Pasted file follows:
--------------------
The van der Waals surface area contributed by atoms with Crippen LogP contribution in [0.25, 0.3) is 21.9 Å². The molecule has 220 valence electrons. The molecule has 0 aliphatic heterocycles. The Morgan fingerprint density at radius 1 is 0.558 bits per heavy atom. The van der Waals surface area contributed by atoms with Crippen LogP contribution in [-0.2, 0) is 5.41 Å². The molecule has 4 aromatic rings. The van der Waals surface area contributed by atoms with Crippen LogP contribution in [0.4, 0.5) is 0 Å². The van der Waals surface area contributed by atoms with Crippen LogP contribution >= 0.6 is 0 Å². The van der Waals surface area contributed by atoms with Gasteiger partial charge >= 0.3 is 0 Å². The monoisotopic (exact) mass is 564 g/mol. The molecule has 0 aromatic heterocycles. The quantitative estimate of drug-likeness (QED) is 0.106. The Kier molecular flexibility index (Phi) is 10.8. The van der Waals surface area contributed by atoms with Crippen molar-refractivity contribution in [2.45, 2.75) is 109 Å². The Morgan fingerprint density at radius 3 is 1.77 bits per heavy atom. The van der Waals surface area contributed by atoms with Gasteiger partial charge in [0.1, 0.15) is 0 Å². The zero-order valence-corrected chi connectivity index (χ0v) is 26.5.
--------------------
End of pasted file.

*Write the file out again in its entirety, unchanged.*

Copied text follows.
The van der Waals surface area contributed by atoms with Crippen LogP contribution in [0.25, 0.3) is 21.9 Å². The molecule has 220 valence electrons. The molecule has 0 aliphatic heterocycles. The Morgan fingerprint density at radius 1 is 0.558 bits per heavy atom. The van der Waals surface area contributed by atoms with Crippen LogP contribution in [-0.2, 0) is 5.41 Å². The molecule has 4 aromatic rings. The van der Waals surface area contributed by atoms with Crippen LogP contribution in [0.4, 0.5) is 0 Å². The van der Waals surface area contributed by atoms with Crippen LogP contribution >= 0.6 is 0 Å². The van der Waals surface area contributed by atoms with Gasteiger partial charge >= 0.3 is 0 Å². The monoisotopic (exact) mass is 564 g/mol. The molecule has 0 aromatic heterocycles. The quantitative estimate of drug-likeness (QED) is 0.106. The Kier molecular flexibility index (Phi) is 10.8. The van der Waals surface area contributed by atoms with Crippen molar-refractivity contribution in [2.45, 2.75) is 109 Å². The Morgan fingerprint density at radius 3 is 1.77 bits per heavy atom. The van der Waals surface area contributed by atoms with Gasteiger partial charge in [0.1, 0.15) is 0 Å². The zero-order valence-corrected chi connectivity index (χ0v) is 26.5.